#VP119: Scaling Up Hepatitis C Treatment Within The Prison Setting: The Role Of Social Capital

Author: Lise Lafferty Jake Rance Gregory Dore Andrew Lloyd

Theme: Social Science and Policy Research Year: 2021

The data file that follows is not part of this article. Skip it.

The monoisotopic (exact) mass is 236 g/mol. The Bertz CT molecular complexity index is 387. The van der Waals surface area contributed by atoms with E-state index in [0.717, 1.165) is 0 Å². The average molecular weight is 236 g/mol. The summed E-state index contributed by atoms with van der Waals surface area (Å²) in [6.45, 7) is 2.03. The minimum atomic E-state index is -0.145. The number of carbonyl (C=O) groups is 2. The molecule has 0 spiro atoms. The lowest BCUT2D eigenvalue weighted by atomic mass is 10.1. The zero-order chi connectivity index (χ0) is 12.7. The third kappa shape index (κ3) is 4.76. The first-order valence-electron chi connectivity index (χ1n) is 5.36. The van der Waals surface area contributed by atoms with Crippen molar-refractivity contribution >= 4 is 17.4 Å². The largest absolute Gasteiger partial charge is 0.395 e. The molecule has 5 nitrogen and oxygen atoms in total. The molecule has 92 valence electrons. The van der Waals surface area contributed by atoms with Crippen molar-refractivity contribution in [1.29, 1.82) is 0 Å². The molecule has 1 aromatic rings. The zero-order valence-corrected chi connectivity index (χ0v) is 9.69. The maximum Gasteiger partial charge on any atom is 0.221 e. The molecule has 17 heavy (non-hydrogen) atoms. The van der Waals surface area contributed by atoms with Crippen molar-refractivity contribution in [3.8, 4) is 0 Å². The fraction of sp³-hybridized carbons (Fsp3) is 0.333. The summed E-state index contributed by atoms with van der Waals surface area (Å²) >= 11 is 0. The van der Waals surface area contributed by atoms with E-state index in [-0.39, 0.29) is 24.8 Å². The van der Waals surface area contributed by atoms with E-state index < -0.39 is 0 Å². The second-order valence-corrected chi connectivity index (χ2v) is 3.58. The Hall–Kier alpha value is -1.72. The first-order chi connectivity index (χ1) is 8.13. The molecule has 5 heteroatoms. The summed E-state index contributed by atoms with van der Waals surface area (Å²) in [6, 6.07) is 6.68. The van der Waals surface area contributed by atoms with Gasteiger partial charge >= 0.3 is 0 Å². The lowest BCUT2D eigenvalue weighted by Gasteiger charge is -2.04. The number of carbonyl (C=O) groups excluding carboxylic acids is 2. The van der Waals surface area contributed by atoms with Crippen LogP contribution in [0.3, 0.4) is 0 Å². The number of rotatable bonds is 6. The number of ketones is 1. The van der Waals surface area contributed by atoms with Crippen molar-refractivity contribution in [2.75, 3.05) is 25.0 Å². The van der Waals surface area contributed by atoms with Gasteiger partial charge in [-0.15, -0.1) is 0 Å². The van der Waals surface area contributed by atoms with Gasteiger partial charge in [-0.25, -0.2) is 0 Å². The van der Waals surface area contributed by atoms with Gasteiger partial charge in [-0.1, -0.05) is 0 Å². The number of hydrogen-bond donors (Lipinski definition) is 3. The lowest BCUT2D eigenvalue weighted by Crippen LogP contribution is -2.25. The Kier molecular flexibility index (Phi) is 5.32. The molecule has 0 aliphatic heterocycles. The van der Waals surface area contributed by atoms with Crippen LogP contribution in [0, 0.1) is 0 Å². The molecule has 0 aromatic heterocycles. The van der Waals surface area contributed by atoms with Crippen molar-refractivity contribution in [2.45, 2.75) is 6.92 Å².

Background: Hepatitis C (HCV) prevalence is substantially higher in the prison setting than the general population. Direct acting antivirals (DAAs) have dramatically changed the HCV treatment landscape, allowing for treatment scale-up efforts sufficient to potentially achieve prevention of onward transmission (known as treatment as prevention; TasP). The Surveillance and Treatment of Prisoners with hepatitis C (SToPC) study enrolled over 3600 prisoners across four Australian correctional centres and was the first trial to examine and demonstrate the efficacy of HCV TasP using DAAs in the prison setting. Social capital, referring to the networks of relationships among people, is a social resource which has been found to influence health outcomes. This qualitative study sought to understand the role of social capital within a HCV TasP trial in the prison setting. Methods: A total of n=23 men in prison participated in semi-structured interviews, including (n=20 from maximum security prisons and n=3 from a minimum security prison). Interview participants were recruited from the SToP-C study following HCV treatment completion. Results: Social capital was found to enhance HCV care engagement and treatment uptake within a HCV TasP trial in the prison setting. Bonding social capital encouraged treatment uptake and adherence, while also alleviating concerns of treatment side-effects; bridging social capital supported prison-wide treatment uptake; and linking social capital improved health care engagement via dedicated HCV nurses and correctional officers. Conclusion: Social capital was found to be integral to the success of HCV treatment scale up amid TasP efforts. Social capital fostered treatment uptake and adherence among peers, while providing linkages to care through dedicated nurses and officers in an environment not typically amenable to trusting relationships. It is likely that peer support roles, such as HCV champions within prison wings, would further enhance HCV scale up efforts. Disclosure of Interest Statement: LL and JR have nothing to declare. GJD is an advisory board member and receives honorarium from Gilead, Merck, and Abbvie, has received research grant funding from Gilead, Merck, and Abbvie, and travel sponsorship from Gilead, Merck, and Abbvie. ARL has received investigator initiated research support from Gilead and Abbvie. CT has received speaker fees from AbbVie and Gilead Sciences.

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